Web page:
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12:30pm - 2:10pm

Networking Luncheon, Last Chance for Exhibit and Poster Viewing

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7:30am - 8:00am 30 mins
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Scientific Breakfast Briefing #1
AbTHENEUM Technology Delivers Antibody Metadata: Native Sequence Pairs Correlated with Binding Activity against Your Targeted Region of Antigen
  • Chun-Nan Chem, PhD - Chief Scientific Officer, Single Cell Technology, Inc.

The best chance to find a low frequency hit is to capture a broad diversity of the immune response. Single Cell Technology uses affinity-maturated B cells on a platform that collects metadata per cell: binding activity against multiple screening molecules is correlated with native VH and VL sequence pairs. Case studies from antibody campaigns will be presented.

7:30am - 8:00am 30 mins
Info
Scientific Breakfast Briefing #2
Combining High-Throughput Single-Cell Screening with Ig-Seq: Deep Screening and Functional Annotation Of Human Antibody Repertoires
  • Sherie Duncan, PhD - Manager Programs and Partnerships, AbCellera

The application of high-throughput sequencing to antibody repertoires (Ig-Seq) enables comprehensive analysis of natural immune responses. A key challenge to realizing its potential for vaccine development, antibody discovery, and diagnostics is connecting sequence diversity with functional data. We present the combination of Ig-Seq with AbCellera’s microfluidic single-cell screening technology to enable deep profiling and functional annotation of human immune responses to viral pathogens.

8:10am - 8:15am 5 mins
Track 1: Clonal Expansion of Lymphocytes in Immune Repertoires
Co-Chairs Remarks
  • Jamie Scott, MD, PhD - Professor and Canada Research Chair , Simon Fraser University
  • Eline (Nina) Luning Prak, MD, PhD - Associate Professor of Pathology and Laboratory Medicine, University of Pennsylvania Perelman School
8:10am - 8:15am 5 mins
Track 2: Vaccines and Antibodies in Infectious Disease
Co-Chair's Remarks
  • Paul Parren, PhD - Professor, Leiden University and EVP and Head of R&D, Lava Therapeutics
  • Dennis Burton, PhD - Professor and Chairman, Department of Immunology & Microbiology, The Scripps Research Institute
8:15am - 8:45am 30 mins
Info
Track 1: Clonal Expansion of Lymphocytes in Immune Repertoires
Defining and Tracking Large B Cell Clones in Humans
  • Eline (Nina) Luning Prak, MD, PhD - Associate Professor of Pathology and Laboratory Medicine, University of Pennsylvania Perelman School

Clonal expansion is a fundamental property of adaptive immunity.  Monitoring immune responses as well as evaluating and monitoring patients for lymphoproliferative disorders all require robust methods for defining clone size and tracking clones across different samples. To perform these studies, we have developed a series of experimental and analytical methods.  Evaluations of B cells will be described that highlight some of these methods revealing how clones can be studied to define tissue-based B cell networks, B-cell subsets and clonal evolution of malignant B cells.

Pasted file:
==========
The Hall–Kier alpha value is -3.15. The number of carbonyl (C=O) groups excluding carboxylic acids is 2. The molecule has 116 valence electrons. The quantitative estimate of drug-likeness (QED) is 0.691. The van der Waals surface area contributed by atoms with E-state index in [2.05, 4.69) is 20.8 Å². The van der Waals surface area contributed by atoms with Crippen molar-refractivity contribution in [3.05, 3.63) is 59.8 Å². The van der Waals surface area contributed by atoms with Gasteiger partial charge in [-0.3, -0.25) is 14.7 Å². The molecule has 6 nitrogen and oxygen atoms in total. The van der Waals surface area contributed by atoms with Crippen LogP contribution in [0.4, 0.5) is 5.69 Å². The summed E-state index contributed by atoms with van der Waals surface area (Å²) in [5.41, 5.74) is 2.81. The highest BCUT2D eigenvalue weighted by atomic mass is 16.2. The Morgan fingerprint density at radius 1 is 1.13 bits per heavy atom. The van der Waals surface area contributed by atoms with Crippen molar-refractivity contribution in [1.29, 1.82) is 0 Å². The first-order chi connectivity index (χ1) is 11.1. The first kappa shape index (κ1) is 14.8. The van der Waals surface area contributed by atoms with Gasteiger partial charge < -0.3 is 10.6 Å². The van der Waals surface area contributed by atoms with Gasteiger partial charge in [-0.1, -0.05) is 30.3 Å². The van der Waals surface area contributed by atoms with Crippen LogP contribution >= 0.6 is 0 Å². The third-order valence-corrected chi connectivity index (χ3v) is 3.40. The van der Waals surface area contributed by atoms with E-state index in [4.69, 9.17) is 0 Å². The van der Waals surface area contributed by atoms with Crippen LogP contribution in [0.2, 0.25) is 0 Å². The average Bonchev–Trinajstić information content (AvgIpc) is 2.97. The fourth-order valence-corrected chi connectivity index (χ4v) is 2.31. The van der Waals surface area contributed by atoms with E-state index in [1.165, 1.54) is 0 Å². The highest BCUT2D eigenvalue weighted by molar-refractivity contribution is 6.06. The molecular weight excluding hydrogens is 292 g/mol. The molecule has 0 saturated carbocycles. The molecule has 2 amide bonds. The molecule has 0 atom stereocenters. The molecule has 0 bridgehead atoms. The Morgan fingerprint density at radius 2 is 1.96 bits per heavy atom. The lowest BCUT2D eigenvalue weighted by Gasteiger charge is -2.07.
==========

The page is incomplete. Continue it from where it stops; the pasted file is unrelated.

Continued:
8:15am - 8:45am 30 mins
Info
Track 2: Vaccines and Antibodies in Infectious Disease
Imaging Complement by Phase-plate Cryo-electron Tomography from Initiation to Pore Formation
  • Thom Sharp, PhD - Assistant Professor, Leiden University Medical Center

We have used cryo-electron tomography to image the build-up of complement complexes on liposomal membrane surfaces, from activation by antibody complexes to stepwise formation of terminal pathway components. We recently determined the structure of hexameric and pentameric IgM-C1 initiation complexes, where we observed complete density for the C1r2s2 proteases bound to C1q, as well as C1s interacting with C4b, providing novel insights into C4 cleavage and subsequent C4b2a-C3 convertase formation.

8:45am - 9:15am 30 mins
Info
Track 1: Clonal Expansion of Lymphocytes in Immune Repertoires
History Will Teach Us Something: Following Patterns of Amino Acid Diversity to Identify Clonal Shift and Drift in Immune Cell Populations
  • Uri Hershberg, PhD - Assistant Professor, Drexel University

B cells are unique in our body for undergoing two stages of diversification and selection. First, in development, unique heavy and light chain pairs are created through V(D)J recombination. Then, during an immune response, the B cell receptor gene is further mutated and B cell mutants from different clones (different progenitor cells with unique V(D)J sequences) compete to bind antigen over several rounds of proliferation and death. We will describe how we can use the differing patterns of somatic and germline amino acid diversity, found in high throughput sequencing experiments of B cell receptor populations, to describe the competition between clones (clonal shift) and between mutant members of the same clone (clonal drift) under different healthy and pathological immune contexts.

8:45am - 9:15am 30 mins
Info
Track 2: Vaccines and Antibodies in Infectious Disease
Complement Activation Alone Drives Efficacy of a Novel Anti-gonococcal Monoclonal Antibody
  • Sanjay Ram, Ph.D - Professor of Medicine, University of Massachusetts Medical School